It matters that he’s gay, that he showed up. I imagine I speak for many other gay men when I try to communicate just how much this means to me, how deeply moving it is to see a television anchor, speaking of Buttigieg, use a phrase like “his husband” — all without batting an eye. There’s a revolution in those two words, and that they just might apply to a major-party nominee — a president — qualifies as a miracle.

Of course, Buttigieg remains a long shot. But for now I choose to linger in the possibility, in the hope, that he and his husband — his husband! — might yet go to the White House. That they, and we, might yet win.
Posted by babylonsister | Tue May 28, 2019, 06:50 PM (5 replies)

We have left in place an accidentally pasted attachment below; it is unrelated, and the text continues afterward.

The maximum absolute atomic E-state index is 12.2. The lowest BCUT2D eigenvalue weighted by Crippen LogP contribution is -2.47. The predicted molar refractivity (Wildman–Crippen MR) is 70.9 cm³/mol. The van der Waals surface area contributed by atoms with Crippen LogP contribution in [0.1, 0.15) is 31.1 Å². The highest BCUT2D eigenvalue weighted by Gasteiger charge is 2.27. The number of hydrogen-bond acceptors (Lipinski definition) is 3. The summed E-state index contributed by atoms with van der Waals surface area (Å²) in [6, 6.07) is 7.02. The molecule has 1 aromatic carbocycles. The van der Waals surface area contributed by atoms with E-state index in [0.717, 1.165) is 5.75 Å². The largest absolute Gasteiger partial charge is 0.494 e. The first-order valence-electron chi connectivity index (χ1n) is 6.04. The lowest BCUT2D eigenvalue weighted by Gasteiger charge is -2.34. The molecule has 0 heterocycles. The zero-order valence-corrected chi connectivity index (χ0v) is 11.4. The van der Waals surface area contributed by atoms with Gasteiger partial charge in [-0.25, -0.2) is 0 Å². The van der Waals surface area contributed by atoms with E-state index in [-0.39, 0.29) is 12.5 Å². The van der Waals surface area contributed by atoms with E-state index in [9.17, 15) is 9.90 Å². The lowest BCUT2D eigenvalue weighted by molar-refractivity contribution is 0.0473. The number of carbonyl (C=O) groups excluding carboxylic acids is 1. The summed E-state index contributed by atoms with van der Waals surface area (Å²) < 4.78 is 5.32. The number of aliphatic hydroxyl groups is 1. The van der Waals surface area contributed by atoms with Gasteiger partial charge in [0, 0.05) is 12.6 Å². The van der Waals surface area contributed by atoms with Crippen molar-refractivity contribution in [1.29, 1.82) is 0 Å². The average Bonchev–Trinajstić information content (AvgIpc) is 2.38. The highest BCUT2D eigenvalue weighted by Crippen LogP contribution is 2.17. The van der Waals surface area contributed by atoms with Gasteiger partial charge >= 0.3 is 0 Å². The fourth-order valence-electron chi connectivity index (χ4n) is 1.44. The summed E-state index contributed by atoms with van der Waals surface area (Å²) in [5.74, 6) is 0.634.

Trump Demotes Giuliani And Hires More Lawyers For Fight With Congress

Posted on Tue, May 28th, 2019 by Reuters
Trump Demotes Giuliani And Hires More Lawyers For Fight With Congress
By Jan Wolfe

WASHINGTON (Reuters) – President Donald Trump is restructuring his legal team with lawyers more at home in a courtroom than a television studio as he shifts from dealing with Special Counsel Robert Mueller to battling Democratic-led investigations in the U.S. Congress.

The long-time leaders of Trump’s team – Jay Sekulow and Rudy Giuliani – remain in place. But other attorneys, known for their litigation skills, are taking on larger roles on the team: William Consovoy, Patrick Strawbridge, Marc Mukasey and Stefan Passantino.


Trump is defying congressional investigations into his administration, his family, his business interests and his finances, calling them “presidential harassment.” His administration has ignored subpoenas, refused to let current and former aides testify and declined to hand over documents in the aftermath of the April release of a redacted version of Mueller’s report that detailed Russian interference in the 2016 U.S. election to boost Trump’s candidacy.